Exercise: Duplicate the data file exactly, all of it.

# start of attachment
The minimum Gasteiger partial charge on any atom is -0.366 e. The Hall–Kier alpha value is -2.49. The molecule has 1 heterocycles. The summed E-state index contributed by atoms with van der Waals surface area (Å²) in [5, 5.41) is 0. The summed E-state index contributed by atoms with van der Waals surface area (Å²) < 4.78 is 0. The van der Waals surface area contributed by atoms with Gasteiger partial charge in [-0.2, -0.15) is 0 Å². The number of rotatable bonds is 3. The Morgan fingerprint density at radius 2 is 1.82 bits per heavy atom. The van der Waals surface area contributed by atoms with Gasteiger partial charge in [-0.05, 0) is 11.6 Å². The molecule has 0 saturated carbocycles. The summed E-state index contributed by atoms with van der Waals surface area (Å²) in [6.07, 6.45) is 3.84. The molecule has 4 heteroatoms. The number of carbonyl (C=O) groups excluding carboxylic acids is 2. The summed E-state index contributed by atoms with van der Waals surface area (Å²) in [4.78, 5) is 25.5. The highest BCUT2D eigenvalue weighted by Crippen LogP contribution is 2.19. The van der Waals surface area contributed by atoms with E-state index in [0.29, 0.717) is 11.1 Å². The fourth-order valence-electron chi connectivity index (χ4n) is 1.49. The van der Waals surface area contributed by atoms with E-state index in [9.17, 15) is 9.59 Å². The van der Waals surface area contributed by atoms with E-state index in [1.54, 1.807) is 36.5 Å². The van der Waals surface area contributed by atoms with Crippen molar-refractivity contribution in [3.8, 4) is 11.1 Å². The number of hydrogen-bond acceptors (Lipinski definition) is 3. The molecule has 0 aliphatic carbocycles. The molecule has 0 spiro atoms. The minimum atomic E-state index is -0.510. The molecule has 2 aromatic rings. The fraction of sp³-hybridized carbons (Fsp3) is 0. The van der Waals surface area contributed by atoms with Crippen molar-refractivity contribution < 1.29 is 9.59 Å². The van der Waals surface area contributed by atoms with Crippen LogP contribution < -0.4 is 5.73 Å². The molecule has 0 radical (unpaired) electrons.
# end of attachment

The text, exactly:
The minimum Gasteiger partial charge on any atom is -0.366 e. The Hall–Kier alpha value is -2.49. The molecule has 1 heterocycles. The summed E-state index contributed by atoms with van der Waals surface area (Å²) in [5, 5.41) is 0. The summed E-state index contributed by atoms with van der Waals surface area (Å²) < 4.78 is 0. The van der Waals surface area contributed by atoms with Gasteiger partial charge in [-0.2, -0.15) is 0 Å². The number of rotatable bonds is 3. The Morgan fingerprint density at radius 2 is 1.82 bits per heavy atom. The van der Waals surface area contributed by atoms with Gasteiger partial charge in [-0.05, 0) is 11.6 Å². The molecule has 0 saturated carbocycles. The summed E-state index contributed by atoms with van der Waals surface area (Å²) in [6.07, 6.45) is 3.84. The molecule has 4 heteroatoms. The number of carbonyl (C=O) groups excluding carboxylic acids is 2. The summed E-state index contributed by atoms with van der Waals surface area (Å²) in [4.78, 5) is 25.5. The highest BCUT2D eigenvalue weighted by Crippen LogP contribution is 2.19. The van der Waals surface area contributed by atoms with E-state index in [0.29, 0.717) is 11.1 Å². The fourth-order valence-electron chi connectivity index (χ4n) is 1.49. The van der Waals surface area contributed by atoms with E-state index in [9.17, 15) is 9.59 Å². The van der Waals surface area contributed by atoms with E-state index in [1.54, 1.807) is 36.5 Å². The van der Waals surface area contributed by atoms with Crippen molar-refractivity contribution in [3.8, 4) is 11.1 Å². The number of hydrogen-bond acceptors (Lipinski definition) is 3. The molecule has 0 aliphatic carbocycles. The molecule has 0 spiro atoms. The minimum atomic E-state index is -0.510. The molecule has 2 aromatic rings. The fraction of sp³-hybridized carbons (Fsp3) is 0. The van der Waals surface area contributed by atoms with Crippen molar-refractivity contribution < 1.29 is 9.59 Å². The van der Waals surface area contributed by atoms with Crippen LogP contribution < -0.4 is 5.73 Å². The molecule has 0 radical (unpaired) electrons.